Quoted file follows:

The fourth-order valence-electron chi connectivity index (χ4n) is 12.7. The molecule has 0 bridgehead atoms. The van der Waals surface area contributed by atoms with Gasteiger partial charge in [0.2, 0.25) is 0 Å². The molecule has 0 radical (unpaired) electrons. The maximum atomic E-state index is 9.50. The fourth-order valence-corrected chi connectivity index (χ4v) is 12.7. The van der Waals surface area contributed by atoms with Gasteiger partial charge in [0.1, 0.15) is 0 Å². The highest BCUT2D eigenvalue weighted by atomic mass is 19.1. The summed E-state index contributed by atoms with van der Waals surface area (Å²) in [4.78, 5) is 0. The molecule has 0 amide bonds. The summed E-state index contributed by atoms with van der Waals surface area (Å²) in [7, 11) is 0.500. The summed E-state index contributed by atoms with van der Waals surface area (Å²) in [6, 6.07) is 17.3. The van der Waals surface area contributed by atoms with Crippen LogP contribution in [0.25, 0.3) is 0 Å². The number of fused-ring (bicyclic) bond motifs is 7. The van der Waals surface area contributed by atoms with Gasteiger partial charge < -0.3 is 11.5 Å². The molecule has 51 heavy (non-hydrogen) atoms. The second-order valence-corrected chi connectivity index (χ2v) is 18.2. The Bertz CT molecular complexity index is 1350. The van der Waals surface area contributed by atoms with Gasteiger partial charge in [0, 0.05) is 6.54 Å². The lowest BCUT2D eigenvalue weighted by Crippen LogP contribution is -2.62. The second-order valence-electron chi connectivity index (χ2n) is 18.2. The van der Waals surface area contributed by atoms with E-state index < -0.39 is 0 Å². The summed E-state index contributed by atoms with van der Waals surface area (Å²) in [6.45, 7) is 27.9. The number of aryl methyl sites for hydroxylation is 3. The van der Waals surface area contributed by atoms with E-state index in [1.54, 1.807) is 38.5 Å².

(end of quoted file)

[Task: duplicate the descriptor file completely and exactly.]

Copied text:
The fourth-order valence-electron chi connectivity index (χ4n) is 12.7. The molecule has 0 bridgehead atoms. The van der Waals surface area contributed by atoms with Gasteiger partial charge in [0.2, 0.25) is 0 Å². The molecule has 0 radical (unpaired) electrons. The maximum atomic E-state index is 9.50. The fourth-order valence-corrected chi connectivity index (χ4v) is 12.7. The van der Waals surface area contributed by atoms with Gasteiger partial charge in [0.1, 0.15) is 0 Å². The highest BCUT2D eigenvalue weighted by atomic mass is 19.1. The summed E-state index contributed by atoms with van der Waals surface area (Å²) in [4.78, 5) is 0. The molecule has 0 amide bonds. The summed E-state index contributed by atoms with van der Waals surface area (Å²) in [7, 11) is 0.500. The summed E-state index contributed by atoms with van der Waals surface area (Å²) in [6, 6.07) is 17.3. The van der Waals surface area contributed by atoms with Crippen LogP contribution in [0.25, 0.3) is 0 Å². The number of fused-ring (bicyclic) bond motifs is 7. The van der Waals surface area contributed by atoms with Gasteiger partial charge < -0.3 is 11.5 Å². The molecule has 51 heavy (non-hydrogen) atoms. The second-order valence-corrected chi connectivity index (χ2v) is 18.2. The Bertz CT molecular complexity index is 1350. The van der Waals surface area contributed by atoms with Gasteiger partial charge in [0, 0.05) is 6.54 Å². The lowest BCUT2D eigenvalue weighted by Crippen LogP contribution is -2.62. The second-order valence-electron chi connectivity index (χ2n) is 18.2. The van der Waals surface area contributed by atoms with E-state index < -0.39 is 0 Å². The summed E-state index contributed by atoms with van der Waals surface area (Å²) in [6.45, 7) is 27.9. The number of aryl methyl sites for hydroxylation is 3. The van der Waals surface area contributed by atoms with E-state index in [1.54, 1.807) is 38.5 Å².